I'm only talking about diversity of ecological footprints. Let's call them EF's for short. A person's EF is the total of all of his impacts on the biosphere. For example, when you sit in your warm home in the winter, there is some fuel being burned to generate the heat. The burning of the fuel puts some contaminants into the air. And so on. Our EF is a composite of many things. Automobile and aircraft use are important components, but so are many things that we don't even see, such as the diesel powered ships that transport the goods from China. When you buy a nice shirt that was made in China or Indonesia, some pollution was enabled, since a diesel ship and then a truck was used to bring it to you. Of course there was energy used to manufacture the shirt, and the cloth from which it was made. Laundry, especially the drying, also uses a lot of energy.

Within our Earthchurch group we have a wide diversity of ecological footprints. In my opinion we need to welcome them all. We have two people who have a very low EF. They have a lifestyle based on walking and bicycling, and a minimum of purchasing new things. Jay wrote about that when we were discussing saving money and helping the planet. At the other end we have some members who have a high EF lifestyle, living in large homes, putting lots of miles on large vehicles, taking a couple of plane trips each year, and buying lots of stuff. The rest of us are spread across the EF spectrum. My own EF is in the middle, perhaps a little less than the north American average. That's mostly because I'm retired and don't drive to work every day. I own a small car, but I also walk and bicycle quite a bit. I don't buy a lot of stuff. I haven't flown since April of 2001, but that's because it's become such a hassle. I hate waiting in lines. Also, I like it where I am.

We need members all across the EF spectrum. Our long term goal is to help change the mind set of many millions of people, worldwide. That's what it will take to rescue the biosphere. If we were to restrict our membership to those who are already living a low EF life, we would fail in that endeavor. The high EF people represent the mainstream, at least in north America. Furthermore, the high EF people typically are more influential than the low EF people. Our
community leaders, of all kinds, are almost always very high EF people. This is true worldwide. An extreme example is Al Gore. He has brought his ecological message to more people than perhaps anyone, and he also lives a very high EF lifestyle.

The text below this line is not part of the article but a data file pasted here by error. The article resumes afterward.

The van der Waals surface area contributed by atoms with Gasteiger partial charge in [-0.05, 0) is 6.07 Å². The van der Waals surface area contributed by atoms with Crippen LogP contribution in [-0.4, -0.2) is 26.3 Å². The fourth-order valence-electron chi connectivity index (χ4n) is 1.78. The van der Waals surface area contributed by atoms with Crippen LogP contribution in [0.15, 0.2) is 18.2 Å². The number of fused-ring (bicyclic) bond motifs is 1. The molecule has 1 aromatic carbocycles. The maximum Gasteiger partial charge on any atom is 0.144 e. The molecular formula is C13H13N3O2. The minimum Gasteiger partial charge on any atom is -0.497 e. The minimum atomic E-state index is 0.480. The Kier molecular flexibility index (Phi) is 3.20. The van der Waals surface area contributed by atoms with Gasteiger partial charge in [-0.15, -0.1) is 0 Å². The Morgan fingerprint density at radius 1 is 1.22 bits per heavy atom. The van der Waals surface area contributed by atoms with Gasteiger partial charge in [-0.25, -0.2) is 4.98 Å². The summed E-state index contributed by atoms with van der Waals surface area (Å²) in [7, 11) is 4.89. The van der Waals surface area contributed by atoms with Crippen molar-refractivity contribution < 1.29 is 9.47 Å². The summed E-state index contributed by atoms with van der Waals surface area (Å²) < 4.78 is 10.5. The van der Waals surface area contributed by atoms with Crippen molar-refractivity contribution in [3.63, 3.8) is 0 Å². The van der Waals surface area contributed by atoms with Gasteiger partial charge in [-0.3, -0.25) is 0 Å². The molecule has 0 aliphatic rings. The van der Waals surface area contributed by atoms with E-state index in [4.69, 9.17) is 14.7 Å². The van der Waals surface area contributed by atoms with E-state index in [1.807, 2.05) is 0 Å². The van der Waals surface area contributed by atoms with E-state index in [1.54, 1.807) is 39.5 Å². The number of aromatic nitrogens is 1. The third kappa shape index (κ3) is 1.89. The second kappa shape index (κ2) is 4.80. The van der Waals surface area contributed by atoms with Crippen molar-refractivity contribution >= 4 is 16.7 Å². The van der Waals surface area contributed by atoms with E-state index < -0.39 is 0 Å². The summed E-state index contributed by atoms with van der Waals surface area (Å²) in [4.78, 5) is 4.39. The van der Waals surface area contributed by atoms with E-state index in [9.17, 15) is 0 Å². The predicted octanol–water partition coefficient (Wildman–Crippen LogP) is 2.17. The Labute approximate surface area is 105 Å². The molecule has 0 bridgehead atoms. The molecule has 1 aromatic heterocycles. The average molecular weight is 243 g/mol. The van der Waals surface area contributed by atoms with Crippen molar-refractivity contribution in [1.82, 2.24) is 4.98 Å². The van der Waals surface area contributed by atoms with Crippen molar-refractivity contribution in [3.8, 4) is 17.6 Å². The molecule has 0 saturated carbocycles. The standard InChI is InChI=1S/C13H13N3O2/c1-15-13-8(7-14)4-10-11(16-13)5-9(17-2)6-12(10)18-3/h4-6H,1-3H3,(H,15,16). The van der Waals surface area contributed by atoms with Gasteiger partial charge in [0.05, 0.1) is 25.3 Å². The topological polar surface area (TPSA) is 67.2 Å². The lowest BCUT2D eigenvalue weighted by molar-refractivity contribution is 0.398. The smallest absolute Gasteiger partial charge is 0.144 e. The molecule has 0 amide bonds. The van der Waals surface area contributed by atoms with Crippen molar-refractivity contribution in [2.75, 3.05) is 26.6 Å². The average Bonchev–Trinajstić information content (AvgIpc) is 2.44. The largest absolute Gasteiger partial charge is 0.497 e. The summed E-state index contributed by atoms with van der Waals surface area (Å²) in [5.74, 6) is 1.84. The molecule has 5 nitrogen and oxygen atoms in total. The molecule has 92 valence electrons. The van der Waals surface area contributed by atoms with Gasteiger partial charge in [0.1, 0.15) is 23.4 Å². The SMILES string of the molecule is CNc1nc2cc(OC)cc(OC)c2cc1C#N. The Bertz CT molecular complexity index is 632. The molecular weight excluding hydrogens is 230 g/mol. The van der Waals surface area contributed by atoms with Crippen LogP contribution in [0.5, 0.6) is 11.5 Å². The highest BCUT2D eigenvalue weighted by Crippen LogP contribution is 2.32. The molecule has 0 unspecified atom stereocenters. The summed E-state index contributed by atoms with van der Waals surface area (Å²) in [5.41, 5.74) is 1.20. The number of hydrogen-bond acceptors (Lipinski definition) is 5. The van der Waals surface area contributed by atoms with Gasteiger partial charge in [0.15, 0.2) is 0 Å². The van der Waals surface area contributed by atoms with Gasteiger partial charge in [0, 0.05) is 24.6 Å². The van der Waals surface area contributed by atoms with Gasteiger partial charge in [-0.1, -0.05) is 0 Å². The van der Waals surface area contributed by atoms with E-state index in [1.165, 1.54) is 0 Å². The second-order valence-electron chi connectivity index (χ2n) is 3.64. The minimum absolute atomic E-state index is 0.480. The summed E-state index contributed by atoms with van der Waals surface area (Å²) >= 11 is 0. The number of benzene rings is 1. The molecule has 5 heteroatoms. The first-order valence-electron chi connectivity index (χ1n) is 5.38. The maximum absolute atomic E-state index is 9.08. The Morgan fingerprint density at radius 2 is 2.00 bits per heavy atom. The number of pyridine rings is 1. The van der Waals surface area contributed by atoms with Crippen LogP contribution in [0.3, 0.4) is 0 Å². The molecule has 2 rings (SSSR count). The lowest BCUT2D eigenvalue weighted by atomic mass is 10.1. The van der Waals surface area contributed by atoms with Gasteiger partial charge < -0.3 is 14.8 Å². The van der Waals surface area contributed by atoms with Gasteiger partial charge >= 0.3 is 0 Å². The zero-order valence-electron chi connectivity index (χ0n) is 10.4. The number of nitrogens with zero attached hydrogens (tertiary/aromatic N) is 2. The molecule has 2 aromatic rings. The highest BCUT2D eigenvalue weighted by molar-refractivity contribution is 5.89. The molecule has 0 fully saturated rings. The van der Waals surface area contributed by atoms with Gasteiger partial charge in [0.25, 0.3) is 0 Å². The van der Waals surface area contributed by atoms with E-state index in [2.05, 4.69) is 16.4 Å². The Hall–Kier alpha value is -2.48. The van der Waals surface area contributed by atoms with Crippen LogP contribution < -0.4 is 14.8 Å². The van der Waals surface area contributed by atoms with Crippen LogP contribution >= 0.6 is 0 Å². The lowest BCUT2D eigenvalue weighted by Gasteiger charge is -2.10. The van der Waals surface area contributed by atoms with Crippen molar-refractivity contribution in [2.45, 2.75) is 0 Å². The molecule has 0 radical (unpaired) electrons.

There is no possible way that we can convince millions of people to quickly shift from a high to a low EF lifestyle. They LIKE their high EF lifestyle. So we need to take a long term approach, and hope to change things over the next decade or two, or three. The low EF people serve as an example, perhaps a model, for the direction that human beings need to move. Our members who are currently high EF can also take a long term view, and look toward lowering their
EF gradually, over the coming decades. Perhaps they will buy a small car next time. Perhaps they will install a solar water heating system. Given a long term viewpoint, there are many things they can do.


Click for Earthchurch website.

Thursday, October 18, 2007

Save Money & Help the Biosphere

Things you can do that save you money while also reducing pollution and other planet harming activities:

Indoors, in the winter when you are heating the house, wear a sweater and other warm clothing, and turn the thermostat a few degrees cooler. You will save money on your heating costs. You will still be comfortable. You just have to wear more clothes in your house. That's not much of a sacrifice, is it? And a dollar saved is a dollar earned*. Another advantage, not often thought about, is that when you go outside there is less of a sudden change, so you may be less likely to catch cold or other illness.

Use less gasoline. You can do that by putting on fewer miles each year. Don't make unecessary trips, combine errands, choose closer destinations when there is a choice, etc. When it comes time to get a different car, get a smaller one, or a more fuel efficient one. When it comes time to move, move closer to where you work. Or maybe you can get a job nearer to where you live.

I asked for suggestions on this topic on our Earthchurch discussion list, and I got dozens! There are too many to list here, but here's a selection:

Take the bus instead of driving. (also, walk or bike)

If you drive, set up a rideshare system so several people can leave their cars at home.

Have an automatic thermostat that lowers temperature at night and raises it during the time you are at home.

Get up earlier and go to bed earlier, to save using electricity for light;
also get fluorescent bulbs.

Use solar barbecue instead of coal, gas, or electric.

Take shorter showers to use less hot water hence less energy cost.

Wash your clothes with cold water, using a cold-water detergent.

have fewer or no children

live in an apartment

buy services instead of things

repair things instead of trashing them